Inviting Mystery (#247)

Last week, I had the incredible fortune of continuing my path towards life coaching certification with the Balance course, offered by The Coaches Training Institute. Each class affirms my unique and powerful skills as a coach and my talent for intuition and working with people. I fully believe in this path for my life to add to the wealth of experiences and creativity and work I already enjoy as a singer, actor, writer, and filmmaker. “Coach” seems to fit really well within that collection of wonderful hats I get to wear.

In training, because we gain so much experience as coaches by actually doing the work, we have so many opportunities to receive coaching from our peers and our instructors, and each of these classes transforms me from moment to moment. It’s just incredible. I’d love to share one of my biggest takeaways from these lessons – the realization that I want to invite more mystery into my life.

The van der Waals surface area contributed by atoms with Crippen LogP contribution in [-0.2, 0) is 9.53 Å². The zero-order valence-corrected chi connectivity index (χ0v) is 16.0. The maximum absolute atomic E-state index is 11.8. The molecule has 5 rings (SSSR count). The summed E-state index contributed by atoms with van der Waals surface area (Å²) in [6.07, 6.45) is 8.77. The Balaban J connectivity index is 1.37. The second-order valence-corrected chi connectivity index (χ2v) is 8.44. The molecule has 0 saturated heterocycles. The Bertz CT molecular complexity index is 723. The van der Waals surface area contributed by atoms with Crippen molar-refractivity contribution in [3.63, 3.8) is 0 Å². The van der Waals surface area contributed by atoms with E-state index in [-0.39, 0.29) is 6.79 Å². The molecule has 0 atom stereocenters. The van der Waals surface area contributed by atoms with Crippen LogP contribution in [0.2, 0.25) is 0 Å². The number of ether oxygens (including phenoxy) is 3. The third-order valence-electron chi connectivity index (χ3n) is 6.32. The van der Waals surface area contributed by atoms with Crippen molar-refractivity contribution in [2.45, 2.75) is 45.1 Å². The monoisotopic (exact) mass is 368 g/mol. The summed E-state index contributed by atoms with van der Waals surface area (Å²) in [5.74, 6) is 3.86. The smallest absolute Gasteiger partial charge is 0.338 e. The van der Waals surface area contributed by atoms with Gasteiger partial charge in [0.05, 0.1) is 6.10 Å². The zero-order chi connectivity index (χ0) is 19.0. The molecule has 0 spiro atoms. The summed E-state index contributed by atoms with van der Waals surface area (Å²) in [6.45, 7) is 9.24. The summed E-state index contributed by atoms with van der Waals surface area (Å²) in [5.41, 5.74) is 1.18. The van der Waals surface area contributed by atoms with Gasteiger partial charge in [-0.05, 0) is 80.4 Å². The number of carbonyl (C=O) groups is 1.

For months, I’ve considered the difference between planners and rebels and the extreme reactions people have to choosing events and filling schedules. I see the benefits of both. Planning gives me a sense of control and security, and with so many planners in the world, sometimes only making time in advance permits me to see people who live their lives with full calendars. On the other hand, I now know several people who refuse to make plans, for the most part, until each day arrives. This leaves tons of room for surprise and spontaneity, but planners often find these rebels, of sorts, unreliable and impossible to trust.

Admittedly, I lean toward planning, but I really miss the days when I first moved to NYC, before I eventually slid into an almost hourly reliance on Google Calendar to keep straight all of my appointments and connections. Before I had a network and a routine, when I used to try new things… with this blog, on a daily basis! So, in the spirit of inviting more mystery into my life and making room for unknown surprises, I have created mystery week!